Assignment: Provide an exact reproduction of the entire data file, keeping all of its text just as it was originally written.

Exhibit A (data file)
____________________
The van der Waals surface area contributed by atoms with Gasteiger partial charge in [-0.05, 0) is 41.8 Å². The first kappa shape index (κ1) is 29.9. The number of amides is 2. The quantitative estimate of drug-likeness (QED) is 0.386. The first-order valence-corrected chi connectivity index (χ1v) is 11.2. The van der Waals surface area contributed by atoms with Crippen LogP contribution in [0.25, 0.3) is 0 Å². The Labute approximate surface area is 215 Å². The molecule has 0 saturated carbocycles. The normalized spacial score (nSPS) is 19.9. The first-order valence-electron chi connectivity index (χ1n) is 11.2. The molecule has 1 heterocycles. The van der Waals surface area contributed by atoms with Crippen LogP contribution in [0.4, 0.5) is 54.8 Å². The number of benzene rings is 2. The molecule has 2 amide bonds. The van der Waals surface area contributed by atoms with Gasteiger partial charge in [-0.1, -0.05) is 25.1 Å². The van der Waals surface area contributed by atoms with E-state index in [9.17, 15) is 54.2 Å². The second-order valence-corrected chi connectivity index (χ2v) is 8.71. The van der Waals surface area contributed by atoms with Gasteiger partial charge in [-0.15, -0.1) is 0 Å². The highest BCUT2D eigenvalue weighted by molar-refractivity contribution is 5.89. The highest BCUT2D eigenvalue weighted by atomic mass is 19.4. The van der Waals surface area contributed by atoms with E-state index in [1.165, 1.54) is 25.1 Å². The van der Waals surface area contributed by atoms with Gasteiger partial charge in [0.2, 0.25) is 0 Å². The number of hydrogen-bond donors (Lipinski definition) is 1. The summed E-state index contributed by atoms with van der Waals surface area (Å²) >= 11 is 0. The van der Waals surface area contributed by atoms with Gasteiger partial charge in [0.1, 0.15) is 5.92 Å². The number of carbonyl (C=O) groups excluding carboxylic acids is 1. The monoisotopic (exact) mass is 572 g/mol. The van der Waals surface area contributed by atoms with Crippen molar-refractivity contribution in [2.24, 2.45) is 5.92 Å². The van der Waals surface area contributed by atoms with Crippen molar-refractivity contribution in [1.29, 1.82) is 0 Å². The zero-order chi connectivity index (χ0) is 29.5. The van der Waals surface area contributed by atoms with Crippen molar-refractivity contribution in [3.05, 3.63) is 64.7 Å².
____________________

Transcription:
The van der Waals surface area contributed by atoms with Gasteiger partial charge in [-0.05, 0) is 41.8 Å². The first kappa shape index (κ1) is 29.9. The number of amides is 2. The quantitative estimate of drug-likeness (QED) is 0.386. The first-order valence-corrected chi connectivity index (χ1v) is 11.2. The van der Waals surface area contributed by atoms with Crippen LogP contribution in [0.25, 0.3) is 0 Å². The Labute approximate surface area is 215 Å². The molecule has 0 saturated carbocycles. The normalized spacial score (nSPS) is 19.9. The first-order valence-electron chi connectivity index (χ1n) is 11.2. The molecule has 1 heterocycles. The van der Waals surface area contributed by atoms with Crippen LogP contribution in [0.4, 0.5) is 54.8 Å². The number of benzene rings is 2. The molecule has 2 amide bonds. The van der Waals surface area contributed by atoms with Gasteiger partial charge in [-0.1, -0.05) is 25.1 Å². The van der Waals surface area contributed by atoms with E-state index in [9.17, 15) is 54.2 Å². The second-order valence-corrected chi connectivity index (χ2v) is 8.71. The van der Waals surface area contributed by atoms with Gasteiger partial charge in [-0.15, -0.1) is 0 Å². The highest BCUT2D eigenvalue weighted by molar-refractivity contribution is 5.89. The highest BCUT2D eigenvalue weighted by atomic mass is 19.4. The van der Waals surface area contributed by atoms with E-state index in [1.165, 1.54) is 25.1 Å². The van der Waals surface area contributed by atoms with Gasteiger partial charge in [0.2, 0.25) is 0 Å². The number of hydrogen-bond donors (Lipinski definition) is 1. The summed E-state index contributed by atoms with van der Waals surface area (Å²) >= 11 is 0. The van der Waals surface area contributed by atoms with Gasteiger partial charge in [0.1, 0.15) is 5.92 Å². The number of carbonyl (C=O) groups excluding carboxylic acids is 1. The monoisotopic (exact) mass is 572 g/mol. The van der Waals surface area contributed by atoms with Crippen molar-refractivity contribution in [2.24, 2.45) is 5.92 Å². The van der Waals surface area contributed by atoms with Crippen molar-refractivity contribution in [1.29, 1.82) is 0 Å². The zero-order chi connectivity index (χ0) is 29.5. The van der Waals surface area contributed by atoms with Crippen molar-refractivity contribution in [3.05, 3.63) is 64.7 Å².